We must chart a course that continues producing robust mortality gains absolutely critical to our bottom lines … despite the challenges posed by the incipient 2020 Great Recession and the protean consequences of the COVID-19 pandemic. This article identifies and discusses core factors that I believe will determine how all of this sorts out over the next decade. It also suggests how we can greatly minimize mortality-related adversities via prudent changes in how we underwrite life insurance.
Life insurers were prepared to embrace the COVID-19 challenge. Most carriers had pre-planned models and analytics ready for such an eventuality. The companies immediately calibrated their responses to the pandemic and responded with their own versions of shutdowns through product withdrawals, price increases in some cases, age limitations, offer restrictions, and postpones for clients with pre-existing conditions.
Pandemic-driven pressures are magnifying existing challenges within the underwriting profession. RGA's Lars Haaland and Catie Muccigrosso look into potential solutions that might help insurance companies emerge as leaders post-COVID-19. The key is to implement processes and partnerships geared toward the future of underwriting.
Critically important containment measures have been shown to ‘flatten the curve’ of new SARS-CoV-2 infections, save lives and ease the pressure on healthcare systems and medical supplies. At the same time, there are indications that these and other COVID-19 related measures will, depending on their extent and duration, also impact on the future mortality and morbidity trends of other areas of disease and health.
Why do some COVID-19 patients experience critically low blood-oxygen readings? Why has mechanical ventilation been of varying benefit? RGA's Heather Lund explores these and other pertinent questions surrounding COVID-19-associated coagulation abnormalities. Insights shared and learned can only help to better understand, manage, and predict possible disease outcomes of this novel pathogen.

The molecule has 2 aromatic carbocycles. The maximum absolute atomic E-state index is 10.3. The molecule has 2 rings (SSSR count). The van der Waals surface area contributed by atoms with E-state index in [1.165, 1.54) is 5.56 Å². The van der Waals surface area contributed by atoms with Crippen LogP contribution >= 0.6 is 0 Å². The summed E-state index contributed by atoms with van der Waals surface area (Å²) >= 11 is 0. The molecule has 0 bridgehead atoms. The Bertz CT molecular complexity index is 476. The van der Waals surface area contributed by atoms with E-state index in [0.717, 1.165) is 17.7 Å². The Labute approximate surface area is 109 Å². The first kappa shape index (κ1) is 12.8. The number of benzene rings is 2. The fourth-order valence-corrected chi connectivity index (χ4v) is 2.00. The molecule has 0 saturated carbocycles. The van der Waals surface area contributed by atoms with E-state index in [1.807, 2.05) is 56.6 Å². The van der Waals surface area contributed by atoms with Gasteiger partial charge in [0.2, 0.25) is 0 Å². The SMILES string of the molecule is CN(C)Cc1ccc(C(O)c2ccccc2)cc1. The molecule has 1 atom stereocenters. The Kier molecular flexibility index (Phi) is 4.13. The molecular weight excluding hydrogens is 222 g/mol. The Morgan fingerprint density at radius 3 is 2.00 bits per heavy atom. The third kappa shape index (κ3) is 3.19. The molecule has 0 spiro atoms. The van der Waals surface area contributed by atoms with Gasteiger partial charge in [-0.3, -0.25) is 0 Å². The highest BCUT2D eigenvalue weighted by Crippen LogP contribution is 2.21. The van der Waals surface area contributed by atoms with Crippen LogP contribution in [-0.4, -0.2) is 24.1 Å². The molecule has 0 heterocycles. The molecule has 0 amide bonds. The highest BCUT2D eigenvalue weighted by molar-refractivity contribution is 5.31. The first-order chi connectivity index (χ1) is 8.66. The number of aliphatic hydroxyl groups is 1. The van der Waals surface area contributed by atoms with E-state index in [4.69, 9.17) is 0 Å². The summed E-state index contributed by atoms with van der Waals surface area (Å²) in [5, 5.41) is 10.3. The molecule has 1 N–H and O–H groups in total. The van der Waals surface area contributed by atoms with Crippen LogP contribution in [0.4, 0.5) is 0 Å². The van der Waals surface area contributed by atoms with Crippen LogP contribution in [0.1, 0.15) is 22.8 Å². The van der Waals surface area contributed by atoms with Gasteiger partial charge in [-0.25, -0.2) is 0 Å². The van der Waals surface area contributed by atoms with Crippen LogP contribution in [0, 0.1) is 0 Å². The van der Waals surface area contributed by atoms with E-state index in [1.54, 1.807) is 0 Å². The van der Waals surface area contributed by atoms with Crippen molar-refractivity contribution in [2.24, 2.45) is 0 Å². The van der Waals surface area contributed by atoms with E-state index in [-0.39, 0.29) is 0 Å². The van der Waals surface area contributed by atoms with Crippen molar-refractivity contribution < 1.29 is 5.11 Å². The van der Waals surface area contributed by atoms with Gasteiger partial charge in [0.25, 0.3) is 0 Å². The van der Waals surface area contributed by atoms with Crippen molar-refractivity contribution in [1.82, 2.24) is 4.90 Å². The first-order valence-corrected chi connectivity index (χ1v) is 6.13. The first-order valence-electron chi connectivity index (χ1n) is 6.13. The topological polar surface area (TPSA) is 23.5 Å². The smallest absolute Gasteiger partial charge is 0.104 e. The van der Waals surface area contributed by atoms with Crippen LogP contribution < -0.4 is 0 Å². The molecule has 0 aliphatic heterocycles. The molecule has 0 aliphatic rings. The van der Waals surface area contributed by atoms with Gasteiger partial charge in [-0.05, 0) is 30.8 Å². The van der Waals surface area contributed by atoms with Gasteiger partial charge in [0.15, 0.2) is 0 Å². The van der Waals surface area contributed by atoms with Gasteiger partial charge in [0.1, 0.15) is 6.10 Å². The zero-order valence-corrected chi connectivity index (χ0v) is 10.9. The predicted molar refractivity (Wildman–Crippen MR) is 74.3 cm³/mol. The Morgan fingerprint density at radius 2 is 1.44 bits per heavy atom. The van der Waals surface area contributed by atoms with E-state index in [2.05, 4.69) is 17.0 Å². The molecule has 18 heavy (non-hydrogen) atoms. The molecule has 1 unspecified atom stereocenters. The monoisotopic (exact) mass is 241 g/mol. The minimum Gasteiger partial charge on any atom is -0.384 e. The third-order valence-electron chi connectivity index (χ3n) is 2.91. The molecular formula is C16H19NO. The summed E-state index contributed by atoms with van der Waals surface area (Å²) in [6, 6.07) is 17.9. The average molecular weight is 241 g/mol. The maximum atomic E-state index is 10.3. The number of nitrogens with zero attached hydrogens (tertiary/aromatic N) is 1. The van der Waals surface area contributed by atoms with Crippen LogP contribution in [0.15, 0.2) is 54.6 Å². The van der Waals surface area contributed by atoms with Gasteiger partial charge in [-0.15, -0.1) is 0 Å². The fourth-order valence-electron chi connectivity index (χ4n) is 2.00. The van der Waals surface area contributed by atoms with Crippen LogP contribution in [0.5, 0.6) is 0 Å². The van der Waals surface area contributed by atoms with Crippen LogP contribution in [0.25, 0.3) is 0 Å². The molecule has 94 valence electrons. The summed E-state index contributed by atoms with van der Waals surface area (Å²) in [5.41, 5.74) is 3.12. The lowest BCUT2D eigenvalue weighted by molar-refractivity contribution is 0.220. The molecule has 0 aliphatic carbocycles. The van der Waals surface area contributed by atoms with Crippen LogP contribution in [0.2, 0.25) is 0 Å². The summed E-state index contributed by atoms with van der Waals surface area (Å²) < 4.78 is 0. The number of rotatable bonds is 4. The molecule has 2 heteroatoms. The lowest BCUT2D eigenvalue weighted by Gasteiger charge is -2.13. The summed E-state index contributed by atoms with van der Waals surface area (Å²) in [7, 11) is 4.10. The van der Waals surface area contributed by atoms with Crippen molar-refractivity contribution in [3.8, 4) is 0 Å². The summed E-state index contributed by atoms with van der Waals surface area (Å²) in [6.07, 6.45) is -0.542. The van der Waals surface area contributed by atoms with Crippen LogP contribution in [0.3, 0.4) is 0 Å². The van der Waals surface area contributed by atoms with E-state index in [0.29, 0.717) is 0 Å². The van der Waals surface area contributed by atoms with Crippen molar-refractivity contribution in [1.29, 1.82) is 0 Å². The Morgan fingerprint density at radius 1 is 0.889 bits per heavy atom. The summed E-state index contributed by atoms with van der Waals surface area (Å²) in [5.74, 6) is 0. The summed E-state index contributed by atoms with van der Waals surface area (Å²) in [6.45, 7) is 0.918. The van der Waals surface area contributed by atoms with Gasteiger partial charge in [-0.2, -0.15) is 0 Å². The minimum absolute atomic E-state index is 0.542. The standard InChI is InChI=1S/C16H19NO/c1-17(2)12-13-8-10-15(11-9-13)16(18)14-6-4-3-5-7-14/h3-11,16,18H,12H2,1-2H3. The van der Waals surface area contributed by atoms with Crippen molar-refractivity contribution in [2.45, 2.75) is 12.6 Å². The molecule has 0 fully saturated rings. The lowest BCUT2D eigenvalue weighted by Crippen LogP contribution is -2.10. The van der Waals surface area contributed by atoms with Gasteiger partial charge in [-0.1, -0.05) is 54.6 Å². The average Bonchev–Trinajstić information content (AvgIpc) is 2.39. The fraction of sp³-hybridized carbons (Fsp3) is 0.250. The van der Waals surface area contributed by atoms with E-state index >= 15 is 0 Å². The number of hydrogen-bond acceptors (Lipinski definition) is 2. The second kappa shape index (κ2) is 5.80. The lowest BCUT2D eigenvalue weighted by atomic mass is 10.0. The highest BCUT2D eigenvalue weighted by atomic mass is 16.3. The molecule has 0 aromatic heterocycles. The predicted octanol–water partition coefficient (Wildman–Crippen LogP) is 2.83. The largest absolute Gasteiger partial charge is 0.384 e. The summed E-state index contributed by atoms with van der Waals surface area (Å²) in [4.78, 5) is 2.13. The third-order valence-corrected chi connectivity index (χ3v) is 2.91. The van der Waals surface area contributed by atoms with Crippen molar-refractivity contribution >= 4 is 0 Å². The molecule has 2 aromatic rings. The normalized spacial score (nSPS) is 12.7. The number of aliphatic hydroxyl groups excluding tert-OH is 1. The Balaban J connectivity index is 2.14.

There remains much debate about Coronavirus and the many ways in which it has affected, is affecting and will affect societies: for example, the death tolls so far and in future, ways to suppress its activity, the value of testing, tracing and monitoring, the economic impact of ‘lockdowns’ and whether governments have responded appropriately in a timely manner.
LIMRA worked with the Society of Actuaries and Oliver Wyman to conduct a series of short surveys on the COVID-19 pandemic and its potential effects on the insurance industry.
Undoubtedly, after hours and hours of CNN and network news coverage, we are all “experts” on coronavirus, something we likely knew nothing about entering this new year. How it spreads, what to do to avoid it, how to practice social distancing, sheltering in place—all part of our new vocabulary in this stressful time. Just as it affects our daily lives, it also affects life insurance applications and how we are handling different steps in the process.
COVID-19 has had the biggest short-term effect on life insurance in two ways
Life insurers are demonstrating flexibility in response to the pandemic, smoothing the sales process through digital channels, relaxed underwriting requirements and coverage extensions.